The following 6-part series of posts constitute the bulk of the sermon I gave on 10/28/2012.
I knew we were close to wrapping up the Gospel of John and I really wanted to talk about the centrality of the resurrection. Sometimes, when I go to study the bible, I can get several pages into it and feel like I’ve come up with nothing – nothing worth talking about anyway. This time, it was just the opposite. I found, reading through scripture and other books and thinking about my own relationship with God, I had so much to say about the resurrection, I didn’t even know where to start. I think I could yack up here for five or six hours and not even come close to running out of what I consider to be compelling and interesting and useful material! But doing that wouldn’t help anyone, including myself. I tried to boil things down to a “best of” playlist of sorts, but I found that many of the top ideas just didn’t fit together really well. What I’ve come up with instead today is a bit meandering. I’m just going to follow one train of thought as it winds through the landscape of the resurrection of the Son of God. Let me tell you where I’m going to try and go with this before I begin.
Our passage today features Simon Peter, the apostle, rather prominently. I want to look a bit at his life and talk about how Jesus coming back from the dead affected it in some really profound ways. From there, I want to look at some of the evidence we have that Jesus really did rise from the dead, as well as discuss the pitfalls of trying to “prove” these sorts of things about God in the first place. In there, I want to take a look at several possibilities for what happened on Easter and afterwards and explain from several different angles why we Christians believe what we do. Finally, I want to return to Peter and compare what the resurrection meant to him and how it means similar powerful things to us today, especially regarding it’s power to cast out our fear and give us (much needed!) hope for the future.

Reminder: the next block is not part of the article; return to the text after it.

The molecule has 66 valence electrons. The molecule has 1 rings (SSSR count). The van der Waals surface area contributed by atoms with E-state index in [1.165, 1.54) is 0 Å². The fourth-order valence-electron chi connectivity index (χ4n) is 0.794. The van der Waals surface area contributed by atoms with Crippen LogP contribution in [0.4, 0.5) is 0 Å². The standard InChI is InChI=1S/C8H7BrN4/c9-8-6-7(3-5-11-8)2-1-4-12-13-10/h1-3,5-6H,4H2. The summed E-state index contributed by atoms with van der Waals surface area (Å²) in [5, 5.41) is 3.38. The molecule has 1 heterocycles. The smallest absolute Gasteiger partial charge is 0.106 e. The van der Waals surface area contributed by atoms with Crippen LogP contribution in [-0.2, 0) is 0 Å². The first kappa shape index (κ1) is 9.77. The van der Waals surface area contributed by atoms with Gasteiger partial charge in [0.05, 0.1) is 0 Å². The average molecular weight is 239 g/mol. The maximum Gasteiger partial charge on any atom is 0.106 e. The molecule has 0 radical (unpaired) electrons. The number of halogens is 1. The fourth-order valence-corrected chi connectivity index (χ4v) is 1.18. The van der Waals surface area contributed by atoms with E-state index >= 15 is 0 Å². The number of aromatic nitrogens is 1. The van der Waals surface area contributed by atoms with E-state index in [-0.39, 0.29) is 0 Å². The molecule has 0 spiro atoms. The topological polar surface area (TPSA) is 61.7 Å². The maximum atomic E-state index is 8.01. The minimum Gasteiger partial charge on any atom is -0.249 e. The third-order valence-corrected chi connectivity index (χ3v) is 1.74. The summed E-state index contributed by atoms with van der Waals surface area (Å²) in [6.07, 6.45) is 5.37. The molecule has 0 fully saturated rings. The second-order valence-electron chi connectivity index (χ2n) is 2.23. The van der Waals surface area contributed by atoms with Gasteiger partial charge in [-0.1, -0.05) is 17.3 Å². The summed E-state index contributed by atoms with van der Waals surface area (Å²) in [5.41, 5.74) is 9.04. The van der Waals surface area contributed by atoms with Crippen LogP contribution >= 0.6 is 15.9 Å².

First, let us pray. This is a bit of a longer prayer, but it says all I intend to ask of God this morning.
Father, negate all my faults and fears as I come to speak against men’s faults and to negate their fears with good news. Your good news of the resurrection of Jesus, your son is potent medicine – the only cure for our world, and for each of our individual persons. Stretching out to touch us now, 2000 years later, it is a wave that builds up steam as it goes, a tidal wave of your grace, covering all our sins, our hates, our twisted desires, washing over us, burying the world and all living things with your kingdom. We will not drown in your love, but find we can breath in a richer world than we ever imagined. Jesus when you opened your eyes on the third day in the tomb outside of Jerusalem, death began to work backwards. If death seems stronger now, it is only due to its frantic fevered grasping for straws before the dawn comes and the grave is overcome completely. Jesus, send your holy spirit to quiet our hearts and still our fears. Those fears are many and sometimes we do not trust you. We do not believe you rose, or we do not believe that it means anything of significance for us. Those are almost the same thing. Strengthen our faith, not because we need to psych ourselves up because we have nothing (or almost nothing) to believe in, but strengthen our faith because we have something so great and terrible and wonderful to believe in that we cannot bring our cynical skeptical selves to take it all in. The good news of the work and love and resurrection of your son Jesus is more than our minds and hearts can contain and so we fill them with other things instead that seem to allow us some space to breath or some concepts we can work with safely. Forgive us for that. Regardless, we declare to you now that we desire you, all of you, the full force of your power for every man, woman, boy, and girl. Lord, we ask you to fill us with faith, empty us of fear, and cause us to overflow in love. Amen.